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120 meter ropes for Ceuse
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By Rami Najjar
Jul 24, 2014
I was at Ceuse a few days ago and noticed many routes that exceeded even the 40 meter range and went into the 60 meters. This would require 120 meter ropes, and it is recommended in the guidebook to use this for some climbs. I was wondering if anyone had any experience with such long ropes and their thoughts on the matter. Many routes are quite overhung or veer right so rapping off to the lower anchors with a 70 meter rope is not always an option.

Where is best to get such a rope?

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By Tico
Jul 24, 2014
The shop in Gap (not the decathlon, the other one) and the shops in Cham often have long cords. In the states, Sterling will generally cut custom, it can take a while. Trailing/pulling through a pull cord and then stashing it at anchors works well for projects.

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By shoo
Jul 24, 2014
Rock wars, Red River Gorge
An alternative is to use two 60m ropes. Climb on one rope, hauling the second rope. Rappel off the top, tying the two ropes together. It might be tough to clean if the route wanders and/or overhangs.

I'm sure there is some clever way to be lowered on two topes to make cleaning easier, but the knot/bend seems to be tricky.

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By Antonio Caligiuri
From Pittsburgh, Pennsylvania
Jul 24, 2014
Approaching the anchors on Eclipse (5.6) at Breakneck Rocks in Connellsville, PA.
shoo wrote:
An alternative is to use two 60m ropes. Climb on one rope, hauling the second rope. Rappel off the top, tying the two ropes together. It might be tough to clean if the route wanders and/or overhangs. I'm sure there is some clever way to be lowered on two topes to make cleaning easier, but the knot/bend seems to be tricky.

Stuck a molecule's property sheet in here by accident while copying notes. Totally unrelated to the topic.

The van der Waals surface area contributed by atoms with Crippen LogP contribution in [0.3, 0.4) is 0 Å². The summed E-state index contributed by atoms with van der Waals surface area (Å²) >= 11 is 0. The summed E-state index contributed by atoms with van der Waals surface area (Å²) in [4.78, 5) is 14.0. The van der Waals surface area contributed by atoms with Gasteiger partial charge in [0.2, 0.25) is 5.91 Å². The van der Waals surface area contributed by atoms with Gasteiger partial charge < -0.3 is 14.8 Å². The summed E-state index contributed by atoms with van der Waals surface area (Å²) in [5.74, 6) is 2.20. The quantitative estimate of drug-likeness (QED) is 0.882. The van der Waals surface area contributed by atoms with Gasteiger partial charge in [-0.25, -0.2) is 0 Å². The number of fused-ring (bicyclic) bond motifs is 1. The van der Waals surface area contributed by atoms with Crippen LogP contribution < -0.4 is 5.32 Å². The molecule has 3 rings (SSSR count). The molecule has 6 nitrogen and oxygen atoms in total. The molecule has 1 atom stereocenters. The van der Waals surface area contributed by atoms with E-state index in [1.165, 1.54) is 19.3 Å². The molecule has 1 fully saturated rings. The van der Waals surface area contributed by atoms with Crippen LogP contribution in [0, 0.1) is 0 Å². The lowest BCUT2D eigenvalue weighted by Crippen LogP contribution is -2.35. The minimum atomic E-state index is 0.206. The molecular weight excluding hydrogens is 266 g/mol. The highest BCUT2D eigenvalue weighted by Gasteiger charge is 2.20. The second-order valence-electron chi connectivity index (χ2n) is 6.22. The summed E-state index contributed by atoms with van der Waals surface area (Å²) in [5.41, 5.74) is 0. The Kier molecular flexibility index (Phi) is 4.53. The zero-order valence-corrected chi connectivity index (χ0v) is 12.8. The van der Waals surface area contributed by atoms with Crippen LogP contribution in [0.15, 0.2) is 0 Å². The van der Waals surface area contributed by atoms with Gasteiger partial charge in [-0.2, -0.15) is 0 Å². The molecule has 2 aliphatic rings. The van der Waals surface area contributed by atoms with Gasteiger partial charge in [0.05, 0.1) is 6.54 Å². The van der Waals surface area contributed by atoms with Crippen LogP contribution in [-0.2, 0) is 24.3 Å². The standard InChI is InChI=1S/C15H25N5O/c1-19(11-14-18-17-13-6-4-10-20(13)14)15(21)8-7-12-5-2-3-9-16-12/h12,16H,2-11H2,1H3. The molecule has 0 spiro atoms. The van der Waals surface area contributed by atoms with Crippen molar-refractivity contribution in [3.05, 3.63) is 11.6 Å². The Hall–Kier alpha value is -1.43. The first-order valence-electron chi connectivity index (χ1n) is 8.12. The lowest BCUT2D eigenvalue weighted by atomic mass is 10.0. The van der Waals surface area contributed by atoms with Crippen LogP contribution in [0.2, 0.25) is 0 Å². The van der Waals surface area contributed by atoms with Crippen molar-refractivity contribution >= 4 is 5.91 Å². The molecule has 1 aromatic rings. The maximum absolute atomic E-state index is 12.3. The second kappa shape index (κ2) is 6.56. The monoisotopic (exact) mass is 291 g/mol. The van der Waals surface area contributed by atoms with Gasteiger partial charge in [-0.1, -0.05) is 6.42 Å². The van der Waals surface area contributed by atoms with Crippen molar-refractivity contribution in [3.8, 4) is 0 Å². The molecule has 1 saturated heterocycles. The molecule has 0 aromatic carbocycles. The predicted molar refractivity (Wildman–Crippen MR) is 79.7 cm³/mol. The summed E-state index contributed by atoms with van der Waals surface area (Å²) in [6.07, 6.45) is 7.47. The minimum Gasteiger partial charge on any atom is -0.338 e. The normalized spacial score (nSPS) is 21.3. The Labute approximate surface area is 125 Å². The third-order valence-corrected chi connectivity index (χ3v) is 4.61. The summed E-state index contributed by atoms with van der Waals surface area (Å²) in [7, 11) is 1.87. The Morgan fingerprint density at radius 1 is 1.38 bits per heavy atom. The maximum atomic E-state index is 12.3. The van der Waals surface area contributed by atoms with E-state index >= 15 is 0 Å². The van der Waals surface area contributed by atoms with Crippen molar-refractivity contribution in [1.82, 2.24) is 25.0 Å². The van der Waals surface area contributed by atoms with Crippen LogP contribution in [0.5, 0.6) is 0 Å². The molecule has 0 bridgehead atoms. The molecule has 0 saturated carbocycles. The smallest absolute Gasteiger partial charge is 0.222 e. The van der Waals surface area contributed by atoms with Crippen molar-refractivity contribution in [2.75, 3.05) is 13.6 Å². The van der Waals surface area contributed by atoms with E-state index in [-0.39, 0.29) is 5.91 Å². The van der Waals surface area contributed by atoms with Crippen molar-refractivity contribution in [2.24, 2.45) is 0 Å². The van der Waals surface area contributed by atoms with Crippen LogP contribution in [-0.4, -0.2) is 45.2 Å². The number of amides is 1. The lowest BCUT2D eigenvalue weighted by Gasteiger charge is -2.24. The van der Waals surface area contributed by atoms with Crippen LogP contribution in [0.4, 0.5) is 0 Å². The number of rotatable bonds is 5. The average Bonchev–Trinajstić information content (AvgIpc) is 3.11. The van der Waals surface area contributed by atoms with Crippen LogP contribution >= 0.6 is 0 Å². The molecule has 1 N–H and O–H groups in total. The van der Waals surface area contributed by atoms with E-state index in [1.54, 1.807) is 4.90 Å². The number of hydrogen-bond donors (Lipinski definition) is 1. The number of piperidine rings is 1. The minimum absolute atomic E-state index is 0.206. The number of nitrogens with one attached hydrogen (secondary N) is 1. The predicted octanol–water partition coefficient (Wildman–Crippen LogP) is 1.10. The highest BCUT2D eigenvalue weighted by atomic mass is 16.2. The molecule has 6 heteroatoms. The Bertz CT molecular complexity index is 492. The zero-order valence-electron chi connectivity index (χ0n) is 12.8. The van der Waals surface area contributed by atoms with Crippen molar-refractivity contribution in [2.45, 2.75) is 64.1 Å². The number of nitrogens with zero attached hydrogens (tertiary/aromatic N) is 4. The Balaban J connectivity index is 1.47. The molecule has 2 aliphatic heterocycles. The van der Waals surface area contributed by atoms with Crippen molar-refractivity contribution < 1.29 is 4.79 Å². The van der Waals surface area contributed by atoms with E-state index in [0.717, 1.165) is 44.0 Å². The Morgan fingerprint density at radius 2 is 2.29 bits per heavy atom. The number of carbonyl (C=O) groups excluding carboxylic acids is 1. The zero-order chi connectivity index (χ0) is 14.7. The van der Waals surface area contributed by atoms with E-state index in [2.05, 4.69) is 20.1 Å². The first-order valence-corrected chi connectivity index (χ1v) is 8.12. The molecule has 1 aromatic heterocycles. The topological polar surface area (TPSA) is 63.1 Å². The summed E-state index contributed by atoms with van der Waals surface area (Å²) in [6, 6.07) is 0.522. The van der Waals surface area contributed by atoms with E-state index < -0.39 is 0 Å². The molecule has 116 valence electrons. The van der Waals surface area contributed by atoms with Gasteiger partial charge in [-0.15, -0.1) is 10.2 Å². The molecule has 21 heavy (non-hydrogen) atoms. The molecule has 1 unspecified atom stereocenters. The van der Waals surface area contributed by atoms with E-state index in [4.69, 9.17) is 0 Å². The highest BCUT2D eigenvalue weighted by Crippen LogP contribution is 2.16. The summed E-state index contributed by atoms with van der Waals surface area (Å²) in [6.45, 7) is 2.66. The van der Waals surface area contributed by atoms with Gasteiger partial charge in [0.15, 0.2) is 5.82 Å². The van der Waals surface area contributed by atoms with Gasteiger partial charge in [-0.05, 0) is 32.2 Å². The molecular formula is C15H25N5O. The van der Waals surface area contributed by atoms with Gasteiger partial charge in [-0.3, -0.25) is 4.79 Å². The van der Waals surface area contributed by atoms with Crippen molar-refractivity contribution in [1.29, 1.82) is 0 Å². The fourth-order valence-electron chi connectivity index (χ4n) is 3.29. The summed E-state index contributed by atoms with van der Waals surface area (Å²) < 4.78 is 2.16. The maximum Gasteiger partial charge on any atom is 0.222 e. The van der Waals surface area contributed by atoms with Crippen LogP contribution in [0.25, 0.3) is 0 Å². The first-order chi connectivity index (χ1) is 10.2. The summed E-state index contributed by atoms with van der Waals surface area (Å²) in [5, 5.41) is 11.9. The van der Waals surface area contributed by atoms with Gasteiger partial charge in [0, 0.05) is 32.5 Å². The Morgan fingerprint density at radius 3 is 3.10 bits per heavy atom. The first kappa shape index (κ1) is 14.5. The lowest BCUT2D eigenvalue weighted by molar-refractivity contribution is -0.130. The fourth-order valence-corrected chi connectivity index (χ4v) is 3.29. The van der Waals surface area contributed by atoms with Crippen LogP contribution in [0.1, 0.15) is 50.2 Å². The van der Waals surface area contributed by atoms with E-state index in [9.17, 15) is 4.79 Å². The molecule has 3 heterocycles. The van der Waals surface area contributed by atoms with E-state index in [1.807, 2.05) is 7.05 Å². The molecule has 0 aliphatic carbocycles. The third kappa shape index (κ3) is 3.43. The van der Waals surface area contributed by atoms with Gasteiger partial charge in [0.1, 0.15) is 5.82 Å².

I'd imagine it could be done by the climber clipping in direct to a bolt halfway down, allowing the belayer to briefly take him/her off belay to surpass the knot. Or maybe with two belay devices so you're never off belay.Just spitballing here, that might be terrible advice.

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By David Coley
From UK
Jul 24, 2014
Rami Najjar wrote:
. Many routes are quite overhung or veer right so rapping off to the lower anchors with a 70 meter rope is not always an option. Where is best to get such a rope?


Rami, can you not just tramline (i.e clip a draw from the up rope to your belay loop) down to the mid-station and lower from there?

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By Cultivating Mass
Jul 24, 2014
Leading on the only "fair means" rack.
I've been having trouble finding 6600' ropes to do the Nose in one pitch and lower to the ground off of the tree up top.

Does the OP really believe that there are buckets of routes at Ceuse requiring 120 meter ropes to lower? It's a 400' dynamic line, G money. That's probably linking 3-5 pitches, 40+ quickdraws, seven blocks of chalk, and 4 buttplugs to keep your belayer's head clean. You think this is standard practice? Ever met someone who's climbed on a rope longer than 80 meters?